Our modern decision making process promotes incremental thinking: how much better can I make something and what will that cost. The assumption is that you should stop investing when the incremental payback exceeds the total cost of capital. If life were nothing more than an investment portfolio, thinking like this might make sense. But, there is a perverse element at work with incrementalism … the very nature of the declining return on investment can keep you from achieving the “end state” necessary to compete in the market.
We have an emotional reaction to things like this: “just bite the bullet” or define the ultimate strategy and using the low cost higher return opportunity to help get this approved.
The recent Wall Street Journal article on autonomous vehicles really drives the point home. As some of the easiest and most valuable features of autonomous vehicles come into widespread use, they then become the “base case” for further automation and improvements. Consider the analogies here as you read from this WSJ article:
“Many tech entrepreneurs have argued that fleets of robo-taxis would convince us to abandon personal car ownership in favor of “transportation as a service.” Some of them have predicted these robot cars will start populating U.S. roads within the next two years. But the paradox of how this evolution is playing out is that technology developed to give us driver-less vehicles from the likes of Tesla Inc. and Alphabet Inc.’s Waymo could actually delay their adoption.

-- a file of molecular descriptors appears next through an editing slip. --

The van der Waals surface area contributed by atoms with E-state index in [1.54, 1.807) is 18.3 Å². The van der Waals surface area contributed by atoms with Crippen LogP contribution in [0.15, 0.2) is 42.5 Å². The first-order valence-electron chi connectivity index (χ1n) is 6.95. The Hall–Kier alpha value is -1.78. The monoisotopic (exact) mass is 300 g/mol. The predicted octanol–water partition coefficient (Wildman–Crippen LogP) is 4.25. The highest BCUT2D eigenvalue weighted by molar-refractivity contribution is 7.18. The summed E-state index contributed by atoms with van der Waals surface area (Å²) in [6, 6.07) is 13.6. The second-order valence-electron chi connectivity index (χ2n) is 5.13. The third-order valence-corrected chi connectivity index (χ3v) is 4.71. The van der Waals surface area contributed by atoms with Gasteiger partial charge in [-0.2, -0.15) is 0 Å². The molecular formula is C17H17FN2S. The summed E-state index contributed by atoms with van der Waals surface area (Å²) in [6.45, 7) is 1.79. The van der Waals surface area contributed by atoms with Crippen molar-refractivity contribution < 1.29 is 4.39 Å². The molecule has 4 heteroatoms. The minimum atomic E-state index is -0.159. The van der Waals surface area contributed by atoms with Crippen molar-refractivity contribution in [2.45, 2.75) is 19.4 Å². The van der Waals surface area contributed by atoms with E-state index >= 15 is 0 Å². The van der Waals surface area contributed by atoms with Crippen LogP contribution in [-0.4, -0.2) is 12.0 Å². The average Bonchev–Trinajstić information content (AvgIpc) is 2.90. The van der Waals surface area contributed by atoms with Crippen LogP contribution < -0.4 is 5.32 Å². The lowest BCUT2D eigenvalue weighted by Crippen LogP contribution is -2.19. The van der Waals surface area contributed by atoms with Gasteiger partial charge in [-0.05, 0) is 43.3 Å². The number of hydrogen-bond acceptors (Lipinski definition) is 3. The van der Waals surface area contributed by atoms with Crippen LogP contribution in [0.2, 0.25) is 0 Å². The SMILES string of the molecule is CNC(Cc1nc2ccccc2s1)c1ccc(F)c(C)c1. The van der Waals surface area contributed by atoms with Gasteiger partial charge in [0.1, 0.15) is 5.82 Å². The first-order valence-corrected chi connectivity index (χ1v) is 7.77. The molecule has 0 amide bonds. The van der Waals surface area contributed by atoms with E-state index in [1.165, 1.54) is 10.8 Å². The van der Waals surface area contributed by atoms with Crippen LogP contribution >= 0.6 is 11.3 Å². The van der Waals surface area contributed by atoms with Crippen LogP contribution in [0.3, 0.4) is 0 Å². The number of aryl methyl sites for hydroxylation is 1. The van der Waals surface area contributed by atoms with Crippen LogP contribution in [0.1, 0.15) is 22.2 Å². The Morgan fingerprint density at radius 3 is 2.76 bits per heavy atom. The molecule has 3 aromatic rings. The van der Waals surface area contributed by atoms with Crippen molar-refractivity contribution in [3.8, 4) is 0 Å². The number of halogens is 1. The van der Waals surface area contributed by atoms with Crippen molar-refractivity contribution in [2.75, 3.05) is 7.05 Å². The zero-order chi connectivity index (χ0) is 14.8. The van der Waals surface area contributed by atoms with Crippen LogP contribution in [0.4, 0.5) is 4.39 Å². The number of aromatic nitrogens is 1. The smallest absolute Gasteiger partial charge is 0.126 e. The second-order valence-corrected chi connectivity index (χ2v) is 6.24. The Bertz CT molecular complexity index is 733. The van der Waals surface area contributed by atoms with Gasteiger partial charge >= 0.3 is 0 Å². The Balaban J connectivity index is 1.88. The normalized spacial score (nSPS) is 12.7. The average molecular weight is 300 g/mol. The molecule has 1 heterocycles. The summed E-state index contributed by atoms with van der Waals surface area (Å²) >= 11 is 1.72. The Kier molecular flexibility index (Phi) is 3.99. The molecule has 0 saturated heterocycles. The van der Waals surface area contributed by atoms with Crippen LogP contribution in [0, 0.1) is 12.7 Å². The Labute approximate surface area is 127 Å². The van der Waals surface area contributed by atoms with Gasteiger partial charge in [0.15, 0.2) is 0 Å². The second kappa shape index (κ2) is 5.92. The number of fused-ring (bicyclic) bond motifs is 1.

When car makers put these incremental tech advances in human-driven cars, they pre-empt one of the fully self-driving car’s supposed advantages: safety. These new systems marry the best machines capabilities—360-degree sensing and millisecond reflexes—with the best of the human brain, such as our ability to come up with novel solutions to unique problems.”
Strategy matters a lot. If you don’t have one, you are doomed to incrementalism and will ultimately lose to those who choose the right strategy.